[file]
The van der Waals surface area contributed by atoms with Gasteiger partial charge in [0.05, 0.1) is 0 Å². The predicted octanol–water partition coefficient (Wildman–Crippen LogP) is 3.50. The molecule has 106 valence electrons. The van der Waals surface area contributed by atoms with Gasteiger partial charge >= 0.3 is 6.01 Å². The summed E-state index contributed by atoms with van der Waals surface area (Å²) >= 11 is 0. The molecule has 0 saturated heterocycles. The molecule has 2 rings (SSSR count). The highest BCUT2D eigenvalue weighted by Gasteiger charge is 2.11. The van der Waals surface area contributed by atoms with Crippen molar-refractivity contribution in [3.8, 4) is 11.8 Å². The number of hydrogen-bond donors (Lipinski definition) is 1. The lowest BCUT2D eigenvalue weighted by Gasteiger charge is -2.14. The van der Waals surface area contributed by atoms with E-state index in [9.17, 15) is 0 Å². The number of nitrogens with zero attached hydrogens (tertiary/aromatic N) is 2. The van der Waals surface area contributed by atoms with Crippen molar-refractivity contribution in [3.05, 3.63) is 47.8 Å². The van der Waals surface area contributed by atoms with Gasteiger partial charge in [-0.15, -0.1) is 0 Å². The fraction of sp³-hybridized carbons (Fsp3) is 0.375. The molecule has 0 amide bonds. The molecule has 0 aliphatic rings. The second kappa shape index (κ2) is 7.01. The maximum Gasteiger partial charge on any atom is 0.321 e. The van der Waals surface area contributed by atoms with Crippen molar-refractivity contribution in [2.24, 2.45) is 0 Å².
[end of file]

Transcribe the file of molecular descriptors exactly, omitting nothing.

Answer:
The van der Waals surface area contributed by atoms with Gasteiger partial charge in [0.05, 0.1) is 0 Å². The predicted octanol–water partition coefficient (Wildman–Crippen LogP) is 3.50. The molecule has 106 valence electrons. The van der Waals surface area contributed by atoms with Gasteiger partial charge >= 0.3 is 6.01 Å². The summed E-state index contributed by atoms with van der Waals surface area (Å²) >= 11 is 0. The molecule has 0 saturated heterocycles. The molecule has 2 rings (SSSR count). The highest BCUT2D eigenvalue weighted by Gasteiger charge is 2.11. The van der Waals surface area contributed by atoms with Crippen molar-refractivity contribution in [3.8, 4) is 11.8 Å². The number of hydrogen-bond donors (Lipinski definition) is 1. The lowest BCUT2D eigenvalue weighted by Gasteiger charge is -2.14. The van der Waals surface area contributed by atoms with E-state index in [9.17, 15) is 0 Å². The number of nitrogens with zero attached hydrogens (tertiary/aromatic N) is 2. The van der Waals surface area contributed by atoms with Crippen molar-refractivity contribution in [3.05, 3.63) is 47.8 Å². The van der Waals surface area contributed by atoms with Gasteiger partial charge in [-0.15, -0.1) is 0 Å². The fraction of sp³-hybridized carbons (Fsp3) is 0.375. The molecule has 0 amide bonds. The molecule has 0 aliphatic rings. The second kappa shape index (κ2) is 7.01. The maximum Gasteiger partial charge on any atom is 0.321 e. The van der Waals surface area contributed by atoms with Crippen molar-refractivity contribution in [2.24, 2.45) is 0 Å².